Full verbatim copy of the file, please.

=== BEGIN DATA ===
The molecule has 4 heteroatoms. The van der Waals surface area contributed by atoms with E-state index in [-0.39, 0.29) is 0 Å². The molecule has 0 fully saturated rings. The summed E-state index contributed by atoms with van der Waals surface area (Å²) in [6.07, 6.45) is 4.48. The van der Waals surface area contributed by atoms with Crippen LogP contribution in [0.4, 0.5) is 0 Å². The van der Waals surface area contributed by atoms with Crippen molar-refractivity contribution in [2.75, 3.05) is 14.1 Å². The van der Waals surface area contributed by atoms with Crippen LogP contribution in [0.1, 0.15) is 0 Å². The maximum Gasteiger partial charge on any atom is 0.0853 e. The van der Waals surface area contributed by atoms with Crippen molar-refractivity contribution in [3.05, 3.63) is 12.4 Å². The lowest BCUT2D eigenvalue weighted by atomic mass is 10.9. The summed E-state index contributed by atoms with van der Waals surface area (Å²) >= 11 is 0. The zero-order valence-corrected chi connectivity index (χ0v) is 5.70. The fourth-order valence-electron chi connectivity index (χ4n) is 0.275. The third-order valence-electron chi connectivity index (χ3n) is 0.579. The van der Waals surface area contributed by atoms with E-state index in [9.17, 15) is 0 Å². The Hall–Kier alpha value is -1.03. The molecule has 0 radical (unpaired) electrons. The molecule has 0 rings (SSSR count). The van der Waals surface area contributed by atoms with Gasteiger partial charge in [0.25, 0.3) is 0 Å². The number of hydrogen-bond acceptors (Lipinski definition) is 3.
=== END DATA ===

The molecule has 4 heteroatoms. The van der Waals surface area contributed by atoms with E-state index in [-0.39, 0.29) is 0 Å². The molecule has 0 fully saturated rings. The summed E-state index contributed by atoms with van der Waals surface area (Å²) in [6.07, 6.45) is 4.48. The van der Waals surface area contributed by atoms with Crippen LogP contribution in [0.4, 0.5) is 0 Å². The van der Waals surface area contributed by atoms with Crippen molar-refractivity contribution in [2.75, 3.05) is 14.1 Å². The van der Waals surface area contributed by atoms with Crippen LogP contribution in [0.1, 0.15) is 0 Å². The maximum Gasteiger partial charge on any atom is 0.0853 e. The van der Waals surface area contributed by atoms with Crippen molar-refractivity contribution in [3.05, 3.63) is 12.4 Å². The lowest BCUT2D eigenvalue weighted by atomic mass is 10.9. The summed E-state index contributed by atoms with van der Waals surface area (Å²) >= 11 is 0. The zero-order valence-corrected chi connectivity index (χ0v) is 5.70. The fourth-order valence-electron chi connectivity index (χ4n) is 0.275. The third-order valence-electron chi connectivity index (χ3n) is 0.579. The van der Waals surface area contributed by atoms with E-state index in [9.17, 15) is 0 Å². The Hall–Kier alpha value is -1.03. The molecule has 0 radical (unpaired) electrons. The molecule has 0 rings (SSSR count). The van der Waals surface area contributed by atoms with Gasteiger partial charge in [0.25, 0.3) is 0 Å². The number of hydrogen-bond acceptors (Lipinski definition) is 3.